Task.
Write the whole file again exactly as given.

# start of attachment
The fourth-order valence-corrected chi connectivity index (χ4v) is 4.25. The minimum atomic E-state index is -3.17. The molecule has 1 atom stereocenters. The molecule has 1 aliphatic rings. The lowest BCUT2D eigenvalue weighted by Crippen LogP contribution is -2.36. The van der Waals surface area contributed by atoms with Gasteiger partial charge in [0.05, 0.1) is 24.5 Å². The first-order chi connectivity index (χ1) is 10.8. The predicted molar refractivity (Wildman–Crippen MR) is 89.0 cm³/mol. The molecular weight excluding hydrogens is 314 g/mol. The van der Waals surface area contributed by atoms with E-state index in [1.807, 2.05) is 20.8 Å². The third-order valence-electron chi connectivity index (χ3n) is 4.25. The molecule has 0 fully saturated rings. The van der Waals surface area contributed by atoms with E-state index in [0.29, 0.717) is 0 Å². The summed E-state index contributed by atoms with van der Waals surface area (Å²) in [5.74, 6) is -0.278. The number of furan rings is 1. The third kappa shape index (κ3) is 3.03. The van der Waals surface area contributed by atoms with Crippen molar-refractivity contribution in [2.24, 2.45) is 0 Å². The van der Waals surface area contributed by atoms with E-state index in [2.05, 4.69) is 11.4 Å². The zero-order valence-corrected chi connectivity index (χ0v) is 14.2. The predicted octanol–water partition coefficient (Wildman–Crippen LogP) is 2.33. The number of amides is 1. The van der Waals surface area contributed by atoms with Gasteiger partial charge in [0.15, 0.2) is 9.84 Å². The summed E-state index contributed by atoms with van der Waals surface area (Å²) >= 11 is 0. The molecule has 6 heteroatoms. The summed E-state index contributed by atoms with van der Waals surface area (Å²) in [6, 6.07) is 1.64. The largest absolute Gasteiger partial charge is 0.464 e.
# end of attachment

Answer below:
The fourth-order valence-corrected chi connectivity index (χ4v) is 4.25. The minimum atomic E-state index is -3.17. The molecule has 1 atom stereocenters. The molecule has 1 aliphatic rings. The lowest BCUT2D eigenvalue weighted by Crippen LogP contribution is -2.36. The van der Waals surface area contributed by atoms with Gasteiger partial charge in [0.05, 0.1) is 24.5 Å². The first-order chi connectivity index (χ1) is 10.8. The predicted molar refractivity (Wildman–Crippen MR) is 89.0 cm³/mol. The molecular weight excluding hydrogens is 314 g/mol. The van der Waals surface area contributed by atoms with E-state index in [1.807, 2.05) is 20.8 Å². The third-order valence-electron chi connectivity index (χ3n) is 4.25. The molecule has 0 fully saturated rings. The van der Waals surface area contributed by atoms with E-state index in [0.29, 0.717) is 0 Å². The summed E-state index contributed by atoms with van der Waals surface area (Å²) in [5.74, 6) is -0.278. The number of furan rings is 1. The third kappa shape index (κ3) is 3.03. The van der Waals surface area contributed by atoms with Crippen molar-refractivity contribution in [2.24, 2.45) is 0 Å². The van der Waals surface area contributed by atoms with E-state index in [2.05, 4.69) is 11.4 Å². The zero-order valence-corrected chi connectivity index (χ0v) is 14.2. The predicted octanol–water partition coefficient (Wildman–Crippen LogP) is 2.33. The number of amides is 1. The van der Waals surface area contributed by atoms with Gasteiger partial charge in [0.15, 0.2) is 9.84 Å². The summed E-state index contributed by atoms with van der Waals surface area (Å²) >= 11 is 0. The molecule has 6 heteroatoms. The summed E-state index contributed by atoms with van der Waals surface area (Å²) in [6, 6.07) is 1.64. The largest absolute Gasteiger partial charge is 0.464 e.